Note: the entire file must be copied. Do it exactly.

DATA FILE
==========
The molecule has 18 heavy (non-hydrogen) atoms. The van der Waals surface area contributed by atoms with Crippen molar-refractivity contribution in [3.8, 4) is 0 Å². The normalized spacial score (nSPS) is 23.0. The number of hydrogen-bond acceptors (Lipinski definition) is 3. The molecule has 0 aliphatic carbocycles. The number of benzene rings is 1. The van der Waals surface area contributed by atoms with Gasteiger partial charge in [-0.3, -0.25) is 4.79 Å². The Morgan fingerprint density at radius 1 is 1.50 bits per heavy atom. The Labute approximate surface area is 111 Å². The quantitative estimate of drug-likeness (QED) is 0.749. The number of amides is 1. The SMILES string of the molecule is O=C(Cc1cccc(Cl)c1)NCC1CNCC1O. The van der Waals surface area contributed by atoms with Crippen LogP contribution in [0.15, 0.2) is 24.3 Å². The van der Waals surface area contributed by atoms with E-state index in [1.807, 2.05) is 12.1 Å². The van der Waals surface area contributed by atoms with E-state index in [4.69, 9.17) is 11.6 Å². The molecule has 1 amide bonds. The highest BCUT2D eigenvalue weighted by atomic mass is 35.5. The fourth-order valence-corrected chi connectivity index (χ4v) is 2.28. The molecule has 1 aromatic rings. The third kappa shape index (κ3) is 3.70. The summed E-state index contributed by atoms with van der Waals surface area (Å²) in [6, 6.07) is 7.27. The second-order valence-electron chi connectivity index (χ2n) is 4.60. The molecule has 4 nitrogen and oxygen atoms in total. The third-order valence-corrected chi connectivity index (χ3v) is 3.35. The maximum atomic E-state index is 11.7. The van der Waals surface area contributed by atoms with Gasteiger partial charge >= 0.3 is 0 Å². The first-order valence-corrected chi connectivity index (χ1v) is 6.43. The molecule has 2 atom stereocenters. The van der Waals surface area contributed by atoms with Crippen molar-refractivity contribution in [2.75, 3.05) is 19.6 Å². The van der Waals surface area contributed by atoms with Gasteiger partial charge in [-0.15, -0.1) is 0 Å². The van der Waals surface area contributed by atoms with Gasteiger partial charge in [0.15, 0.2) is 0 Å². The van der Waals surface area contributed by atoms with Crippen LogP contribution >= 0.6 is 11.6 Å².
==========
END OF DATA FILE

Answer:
The molecule has 18 heavy (non-hydrogen) atoms. The van der Waals surface area contributed by atoms with Crippen molar-refractivity contribution in [3.8, 4) is 0 Å². The normalized spacial score (nSPS) is 23.0. The number of hydrogen-bond acceptors (Lipinski definition) is 3. The molecule has 0 aliphatic carbocycles. The number of benzene rings is 1. The van der Waals surface area contributed by atoms with Gasteiger partial charge in [-0.3, -0.25) is 4.79 Å². The Morgan fingerprint density at radius 1 is 1.50 bits per heavy atom. The Labute approximate surface area is 111 Å². The quantitative estimate of drug-likeness (QED) is 0.749. The number of amides is 1. The SMILES string of the molecule is O=C(Cc1cccc(Cl)c1)NCC1CNCC1O. The van der Waals surface area contributed by atoms with Crippen LogP contribution in [0.15, 0.2) is 24.3 Å². The van der Waals surface area contributed by atoms with E-state index in [1.807, 2.05) is 12.1 Å². The van der Waals surface area contributed by atoms with E-state index in [4.69, 9.17) is 11.6 Å². The molecule has 1 amide bonds. The highest BCUT2D eigenvalue weighted by atomic mass is 35.5. The fourth-order valence-corrected chi connectivity index (χ4v) is 2.28. The molecule has 1 aromatic rings. The third kappa shape index (κ3) is 3.70. The summed E-state index contributed by atoms with van der Waals surface area (Å²) in [6, 6.07) is 7.27. The second-order valence-electron chi connectivity index (χ2n) is 4.60. The molecule has 4 nitrogen and oxygen atoms in total. The third-order valence-corrected chi connectivity index (χ3v) is 3.35. The maximum atomic E-state index is 11.7. The van der Waals surface area contributed by atoms with Gasteiger partial charge >= 0.3 is 0 Å². The first-order valence-corrected chi connectivity index (χ1v) is 6.43. The molecule has 2 atom stereocenters. The van der Waals surface area contributed by atoms with Crippen molar-refractivity contribution in [2.75, 3.05) is 19.6 Å². The van der Waals surface area contributed by atoms with Gasteiger partial charge in [-0.15, -0.1) is 0 Å². The van der Waals surface area contributed by atoms with Gasteiger partial charge in [0.15, 0.2) is 0 Å². The van der Waals surface area contributed by atoms with Crippen LogP contribution >= 0.6 is 11.6 Å².